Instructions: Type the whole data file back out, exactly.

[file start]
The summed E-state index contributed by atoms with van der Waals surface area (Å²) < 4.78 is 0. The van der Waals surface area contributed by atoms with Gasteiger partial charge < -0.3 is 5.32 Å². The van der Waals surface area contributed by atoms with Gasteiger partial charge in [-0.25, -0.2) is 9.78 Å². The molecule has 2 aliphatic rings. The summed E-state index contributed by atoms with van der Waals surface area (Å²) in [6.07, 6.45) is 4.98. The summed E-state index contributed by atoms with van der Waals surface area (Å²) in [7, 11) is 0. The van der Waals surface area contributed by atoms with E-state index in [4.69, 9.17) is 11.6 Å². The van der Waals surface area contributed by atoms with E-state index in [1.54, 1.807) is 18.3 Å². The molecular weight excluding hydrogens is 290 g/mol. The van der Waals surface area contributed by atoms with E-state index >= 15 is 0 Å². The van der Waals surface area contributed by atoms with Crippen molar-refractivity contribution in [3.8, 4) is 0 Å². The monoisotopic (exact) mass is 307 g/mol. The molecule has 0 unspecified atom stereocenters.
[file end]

The summed E-state index contributed by atoms with van der Waals surface area (Å²) < 4.78 is 0. The van der Waals surface area contributed by atoms with Gasteiger partial charge < -0.3 is 5.32 Å². The van der Waals surface area contributed by atoms with Gasteiger partial charge in [-0.25, -0.2) is 9.78 Å². The molecule has 2 aliphatic rings. The summed E-state index contributed by atoms with van der Waals surface area (Å²) in [6.07, 6.45) is 4.98. The summed E-state index contributed by atoms with van der Waals surface area (Å²) in [7, 11) is 0. The van der Waals surface area contributed by atoms with E-state index in [4.69, 9.17) is 11.6 Å². The van der Waals surface area contributed by atoms with E-state index in [1.54, 1.807) is 18.3 Å². The molecular weight excluding hydrogens is 290 g/mol. The van der Waals surface area contributed by atoms with E-state index >= 15 is 0 Å². The van der Waals surface area contributed by atoms with Crippen molar-refractivity contribution in [3.8, 4) is 0 Å². The monoisotopic (exact) mass is 307 g/mol. The molecule has 0 unspecified atom stereocenters.